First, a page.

Page published on 14th April 2023
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On 22 March 2023 we held another of our Inclusivity Unlocked! webinars, this time about (peri)menopause inclusivity. “Menopause: what’s changing?” looked at recent government changes and investment in women’s health, as well as providing numerous tips for creating a more menopause-savvy workplace. The panellists also shared their personal menopause stories, in the hope of improving support and opening conversations around menstruation and menopause.
The panellists were:
- Lauren Chiren, menopause expert and Founder and CEO of Women of a Certain Stage;
- Maria Hall, Chief Marketing & Business Development Officer at Mewburn Ellis;
- Jane Wainwright, Partner and Board Member at Potter Clarkson;
- Marianne Privett, Partner at AA Thornton; and
- Vikki Townsend, a senior patent attorney with 30 years’ experience in IP.
The webinar was chaired by Jane Wainwright, who is a founder member of our menopause support working group.
A recording of the webinar can be accessed here, or read on for our summary of the highlights.
Lauren began by sharing her personal menopause story, which is well worth a listen. She also talked about why it is so valuable to employers to be menstruation- and menopause-savvy from a commercial perspective. Women who are experiencing (peri-)menopause have a wealth of experience and it makes financial sense to make efforts to retain them. She is seeing that women will vote with their feet and go to employers who are menopause-aware and have support in place. And she advised women to find out what an organisation actually offers in terms of support.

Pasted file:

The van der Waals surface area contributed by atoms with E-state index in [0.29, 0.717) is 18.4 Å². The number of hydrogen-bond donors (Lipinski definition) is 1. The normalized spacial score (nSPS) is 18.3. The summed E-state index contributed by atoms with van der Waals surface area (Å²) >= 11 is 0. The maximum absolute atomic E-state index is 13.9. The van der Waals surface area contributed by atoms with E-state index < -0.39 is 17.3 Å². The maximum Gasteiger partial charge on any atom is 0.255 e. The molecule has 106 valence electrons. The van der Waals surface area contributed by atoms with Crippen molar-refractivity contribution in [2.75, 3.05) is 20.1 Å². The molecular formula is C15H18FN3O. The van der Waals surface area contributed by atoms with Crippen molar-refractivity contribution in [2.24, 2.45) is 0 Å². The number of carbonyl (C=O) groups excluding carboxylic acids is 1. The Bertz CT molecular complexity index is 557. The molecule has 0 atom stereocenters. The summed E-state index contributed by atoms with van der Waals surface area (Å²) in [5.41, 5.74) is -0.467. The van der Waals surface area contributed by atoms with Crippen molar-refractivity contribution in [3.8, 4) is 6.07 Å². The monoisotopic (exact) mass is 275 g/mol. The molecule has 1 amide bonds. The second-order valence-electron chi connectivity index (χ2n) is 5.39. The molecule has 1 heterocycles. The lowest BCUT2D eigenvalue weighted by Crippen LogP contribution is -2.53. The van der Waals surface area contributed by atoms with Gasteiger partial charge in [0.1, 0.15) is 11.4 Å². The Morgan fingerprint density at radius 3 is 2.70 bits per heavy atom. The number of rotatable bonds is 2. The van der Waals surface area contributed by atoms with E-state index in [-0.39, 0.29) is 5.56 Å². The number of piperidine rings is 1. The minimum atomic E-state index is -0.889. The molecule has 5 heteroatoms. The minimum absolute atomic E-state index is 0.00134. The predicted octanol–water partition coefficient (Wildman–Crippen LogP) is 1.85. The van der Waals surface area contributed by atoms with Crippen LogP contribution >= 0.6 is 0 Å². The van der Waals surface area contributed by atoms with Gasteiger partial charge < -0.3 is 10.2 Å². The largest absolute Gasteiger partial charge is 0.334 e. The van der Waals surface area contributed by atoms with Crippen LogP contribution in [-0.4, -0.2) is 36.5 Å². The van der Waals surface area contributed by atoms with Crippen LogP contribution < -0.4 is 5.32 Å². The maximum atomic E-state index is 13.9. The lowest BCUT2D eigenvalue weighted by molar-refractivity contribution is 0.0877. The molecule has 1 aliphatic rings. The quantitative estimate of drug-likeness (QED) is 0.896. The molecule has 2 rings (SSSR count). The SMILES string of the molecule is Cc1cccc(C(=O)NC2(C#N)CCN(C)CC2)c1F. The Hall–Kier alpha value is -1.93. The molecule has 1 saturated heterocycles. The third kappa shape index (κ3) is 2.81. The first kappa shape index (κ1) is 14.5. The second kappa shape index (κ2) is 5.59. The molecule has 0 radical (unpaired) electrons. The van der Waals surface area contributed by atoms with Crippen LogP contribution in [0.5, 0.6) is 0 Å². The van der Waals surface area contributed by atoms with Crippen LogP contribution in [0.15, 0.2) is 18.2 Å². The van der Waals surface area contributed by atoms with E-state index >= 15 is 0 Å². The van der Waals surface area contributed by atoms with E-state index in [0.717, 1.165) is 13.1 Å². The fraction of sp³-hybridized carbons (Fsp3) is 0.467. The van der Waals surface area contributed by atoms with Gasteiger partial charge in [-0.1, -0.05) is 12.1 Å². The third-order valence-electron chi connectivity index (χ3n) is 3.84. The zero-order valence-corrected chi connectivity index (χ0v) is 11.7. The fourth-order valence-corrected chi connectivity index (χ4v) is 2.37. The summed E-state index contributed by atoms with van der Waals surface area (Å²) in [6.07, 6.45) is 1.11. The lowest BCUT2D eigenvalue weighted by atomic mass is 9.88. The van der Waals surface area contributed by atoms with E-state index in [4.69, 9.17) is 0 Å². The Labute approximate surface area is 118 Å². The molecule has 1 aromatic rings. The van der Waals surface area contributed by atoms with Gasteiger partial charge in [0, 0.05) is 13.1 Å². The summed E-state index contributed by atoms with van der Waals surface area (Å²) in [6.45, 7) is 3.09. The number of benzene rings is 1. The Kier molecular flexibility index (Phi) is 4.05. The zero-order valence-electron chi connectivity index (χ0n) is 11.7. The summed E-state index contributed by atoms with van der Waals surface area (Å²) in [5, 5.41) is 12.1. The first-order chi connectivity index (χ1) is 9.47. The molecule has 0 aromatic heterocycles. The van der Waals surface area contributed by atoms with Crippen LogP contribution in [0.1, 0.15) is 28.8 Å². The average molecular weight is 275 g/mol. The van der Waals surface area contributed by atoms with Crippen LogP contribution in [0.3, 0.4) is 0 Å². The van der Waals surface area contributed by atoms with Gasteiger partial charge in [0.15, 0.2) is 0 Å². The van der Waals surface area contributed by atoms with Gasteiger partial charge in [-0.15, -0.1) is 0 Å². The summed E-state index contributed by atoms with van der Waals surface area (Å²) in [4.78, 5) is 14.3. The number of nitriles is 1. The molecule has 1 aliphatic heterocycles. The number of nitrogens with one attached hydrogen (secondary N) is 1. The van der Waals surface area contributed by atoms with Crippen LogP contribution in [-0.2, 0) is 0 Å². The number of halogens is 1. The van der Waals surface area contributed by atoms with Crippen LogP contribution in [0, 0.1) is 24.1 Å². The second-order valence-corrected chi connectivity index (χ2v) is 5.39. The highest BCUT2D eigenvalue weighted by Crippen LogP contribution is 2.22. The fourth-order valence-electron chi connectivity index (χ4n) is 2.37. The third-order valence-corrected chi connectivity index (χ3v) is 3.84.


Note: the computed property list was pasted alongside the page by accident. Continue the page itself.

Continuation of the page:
Lauren also emphasised that (peri)menopause can affect people of other genders, for example non-binary or transgender people, who should also be included in this debate and in the support measures that result.
Lauren then went on to talk about the recent changes that we’ve seen in terms of government appointments and funding, demonstrating how menopause is moving up the agenda. Whilst there is still huge variability across the country in terms of what GPs offer by way of menopause support (they are not routinely given menopause training), she noted positive developments in the government in terms of two new appointments. Last year, Dame Lesley Regan was appointed as Women’s Health Ambassador in order to support the implementation of the upcoming women’s health strategy for England. Earlier this month, Helen Tomlinson was appointed as the first Menopause Employment Champion. She will focus on encouraging employers to develop menopause policies, in order to create more supportive environments and help women experiencing menopause to stay and progress in work. This month, the government also announced a £25 million investment over the next 2 years to accelerate the development of new women’s health hubs aimed at improving access to and quality of care for services for menstrual problems, contraception, pelvic pain, menopause care and more.
Lauren also mentioned that she sits on the British Standards Institute committee, which is in the final stages of putting together the first-ever standard for Menstrual and Menopausal Health in the Workplace. She hopes that this will be freely available to employers for the first year.